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April 16, 2007

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$4 million sounds good to me. This would be the investment portfolio only, however, not net worth. I'm not counting the value of my home or any other possession. On the other hand, I am figuring that I may properly maintain all the possessions I choose to have on the return from this $4 million.

I've been using the figure $10 million. That is, when I retire in 45 years, I figure that $10 million will be worth $2 million in today's dollars, and that $2 million, at a 4% rate of return, will give me 80K a year, a comfortable, if not extravagant, living. Maybe it's not that "rich", but I figure I certainly won't have to worry about money issues.

That's my thought anyway.

$25M seems like a good number in 20 years. I have no idea what I would do with all of it, but I like the sound of it.

$600 million or so. More than enough to do / buy / see / take part in anything you want. The world is your oyster.

I don't really look for a particular sum of money. I focus more on creating more and more passive cash flow.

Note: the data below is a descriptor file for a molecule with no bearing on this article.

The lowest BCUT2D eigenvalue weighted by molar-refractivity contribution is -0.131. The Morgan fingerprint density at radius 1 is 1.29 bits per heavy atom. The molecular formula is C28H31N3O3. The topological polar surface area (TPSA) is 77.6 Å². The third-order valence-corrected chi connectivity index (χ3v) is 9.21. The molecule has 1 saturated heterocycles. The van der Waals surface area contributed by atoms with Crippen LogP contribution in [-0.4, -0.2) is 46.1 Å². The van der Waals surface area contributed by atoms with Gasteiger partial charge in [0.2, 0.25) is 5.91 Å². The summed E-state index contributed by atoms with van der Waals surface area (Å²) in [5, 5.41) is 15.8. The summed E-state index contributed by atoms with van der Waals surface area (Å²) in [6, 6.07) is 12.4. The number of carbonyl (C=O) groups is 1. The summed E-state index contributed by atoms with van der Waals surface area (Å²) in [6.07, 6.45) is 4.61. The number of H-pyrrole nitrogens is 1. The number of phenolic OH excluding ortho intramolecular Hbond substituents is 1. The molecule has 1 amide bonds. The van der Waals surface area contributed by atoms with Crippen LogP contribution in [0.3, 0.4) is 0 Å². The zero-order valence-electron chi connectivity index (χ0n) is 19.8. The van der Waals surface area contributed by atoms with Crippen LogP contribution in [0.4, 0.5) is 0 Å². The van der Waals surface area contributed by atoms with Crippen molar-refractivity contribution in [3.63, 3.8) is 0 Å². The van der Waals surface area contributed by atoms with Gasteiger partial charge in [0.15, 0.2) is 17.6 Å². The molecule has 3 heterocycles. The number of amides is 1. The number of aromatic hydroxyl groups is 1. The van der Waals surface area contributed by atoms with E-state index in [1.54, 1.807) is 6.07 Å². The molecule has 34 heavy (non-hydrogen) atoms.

You mention living off of $250,000 per year which breaks down to just under $21,000 a month. You could get this with 21 different rental houses at about $150,000 a piece. You'd only need $3.1M to do this.

Monthly income is our financial lifeblood and not some lump sum; that's why I focus on cash flow instead of account balance.

I also measure rich in "time", and not is "dollars".

-limeade

I think I'm with you - 5 million @ 5% is more then enough to live comfortably.

And I mean, I can travel a little, I can drive a decent car, I can relax and invest if I want, or I can sit around and pick up obscure hobbies. I don't need the Benz and the Bel Air estate - I'll take a nice home in a quiet suburb with a Honda in the driveway, and the zen state of mind knowing I'm doing better than okay.

My friends and I discuss this often, and the figure we came up with was £3m (about $4.5m-$5.5m depending on the exchange rate).

I've always considered one million to be a good starting point but I understand that with a million dollars I would probably be able to live my current lifestyle without working and not much more (for the rest of my life). But having that freedom to not work would allow me to determine exactly what amount I would need and let me explore ways to get there.